This, the first month of the year, I have dedicated to going back into older reading lists and hauling out a few titles that are in danger of growing moss before I actually get to read them. My first make-up list was all single titles and even then was only a small dent in my unread pile of best intentions but I felt I was really neglecting a few authors so I gave up a little extra space to try and catch up on the works of Iris Murdoch (an excellent author).
Most of the other titles I selected should be recognizable since many of them flew high on my reading lists month after month and some year and year.
Although I am beginning to realize that there just isn’t going to be enough time to read all the classics and the great books I have missed to date, I’m still peppering my reading with a little fluff, a touch of mystery, and a transgressive title or two. I may regret going off into the sunset not having read the complete works of Charles Dickens or Burton’s Anatomy of Melancholy but I’ll just have to blame it on Finnegans Wake for permanently twisting my mind.
So here is the make-up list to start out 2017:
- Taduno’s Song: A Novel — Odafe Atogun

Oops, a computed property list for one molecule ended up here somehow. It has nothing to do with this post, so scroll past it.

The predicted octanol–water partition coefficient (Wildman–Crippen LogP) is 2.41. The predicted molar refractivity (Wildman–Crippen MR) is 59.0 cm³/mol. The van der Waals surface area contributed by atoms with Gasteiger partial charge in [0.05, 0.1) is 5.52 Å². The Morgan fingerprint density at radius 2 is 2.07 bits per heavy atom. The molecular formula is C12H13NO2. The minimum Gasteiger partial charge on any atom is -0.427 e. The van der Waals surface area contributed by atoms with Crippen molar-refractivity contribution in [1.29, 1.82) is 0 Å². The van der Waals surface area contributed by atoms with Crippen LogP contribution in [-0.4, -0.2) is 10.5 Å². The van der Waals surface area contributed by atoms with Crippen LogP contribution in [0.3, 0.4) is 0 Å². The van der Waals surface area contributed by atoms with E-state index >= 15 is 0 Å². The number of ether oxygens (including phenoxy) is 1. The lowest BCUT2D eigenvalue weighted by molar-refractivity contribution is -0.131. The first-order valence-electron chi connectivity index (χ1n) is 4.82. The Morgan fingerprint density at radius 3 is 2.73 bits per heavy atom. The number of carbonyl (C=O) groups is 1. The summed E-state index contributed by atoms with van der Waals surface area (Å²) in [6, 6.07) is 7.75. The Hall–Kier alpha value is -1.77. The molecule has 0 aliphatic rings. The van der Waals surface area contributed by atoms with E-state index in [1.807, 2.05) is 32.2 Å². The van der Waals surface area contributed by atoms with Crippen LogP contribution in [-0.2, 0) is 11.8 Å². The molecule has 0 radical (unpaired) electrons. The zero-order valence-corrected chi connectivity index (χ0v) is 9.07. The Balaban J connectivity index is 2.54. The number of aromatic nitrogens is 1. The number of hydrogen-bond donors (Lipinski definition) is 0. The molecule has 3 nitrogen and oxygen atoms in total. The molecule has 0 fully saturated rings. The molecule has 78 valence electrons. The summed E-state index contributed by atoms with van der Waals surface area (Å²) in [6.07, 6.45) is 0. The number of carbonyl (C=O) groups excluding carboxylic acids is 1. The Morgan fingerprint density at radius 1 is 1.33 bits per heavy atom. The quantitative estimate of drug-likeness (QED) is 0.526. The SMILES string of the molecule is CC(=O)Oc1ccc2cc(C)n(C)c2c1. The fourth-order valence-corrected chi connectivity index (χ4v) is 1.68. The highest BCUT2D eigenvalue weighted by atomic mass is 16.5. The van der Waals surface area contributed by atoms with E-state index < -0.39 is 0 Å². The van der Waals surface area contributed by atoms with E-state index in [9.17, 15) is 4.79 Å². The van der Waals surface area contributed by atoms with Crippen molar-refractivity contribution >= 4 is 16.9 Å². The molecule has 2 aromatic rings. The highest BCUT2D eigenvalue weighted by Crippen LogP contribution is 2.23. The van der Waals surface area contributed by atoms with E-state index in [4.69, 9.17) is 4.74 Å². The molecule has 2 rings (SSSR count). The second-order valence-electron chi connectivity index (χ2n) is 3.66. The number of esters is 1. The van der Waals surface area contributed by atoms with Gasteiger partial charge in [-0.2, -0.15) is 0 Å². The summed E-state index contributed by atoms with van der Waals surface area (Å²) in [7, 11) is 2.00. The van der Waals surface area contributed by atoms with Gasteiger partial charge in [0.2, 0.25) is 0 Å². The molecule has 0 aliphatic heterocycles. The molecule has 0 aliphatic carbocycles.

- A Good Man In Africa — William Boyd
- The Names — Don DeLillo
- Before We Visit the Goddess — Chitra Banerjee Divakaruni
- Fat City — Leonard Gardener
- Middle C — William H. Gass
- The Hungry Tide — Amitav Ghosh
- Straight Is the Gate — Andre Gide
- Princess Bari — Sok-yong Hwang
- Snakepit: A Novel — Moses Isegawa
- Rock n Roll Babes From Outer Space — Linda Jaivin
- The Accident — Ismail Kadare
- A Separate Peace — John Knowles
- Martin Eden — Jack London
- The Infatuations — Javier Marias
- The Black Prince — Iris Murdoch
- Bruno’s Dream — Iris Murdoch
- The Green Knight — Iris Murdoch
- The Fishermen: A Novel — Chigozie Obioma
- Doomed — Chuck Palahniuk
- Towns Without Rivers — Michael Parker
- Maigret and the Old Lady — Georges Simenon
- A Sentimental Journey Through France and Italy — Laurence Sterne
- The Ogre — Michel Tournier
- La Curée — Émile Zola
2 thoughts on “New Books That Are Old”
“The Accident — Ismail Kadare”
I’ve read about four of his books and the only bad one was The Accident. It was truly frustrating and never went anywhere.
I too have read about four novels by Kadare and although I find his work from good to excellent, I obviously accept that they can’t all be gems. I’ll still have to read The Accident to judge for myself but I wonder what the problem was for you: no plot, confusing structure, insufficient backstory, unsuccessful experimentation, or just a sloppy job often associated with the phrase “bend over and take the cash.”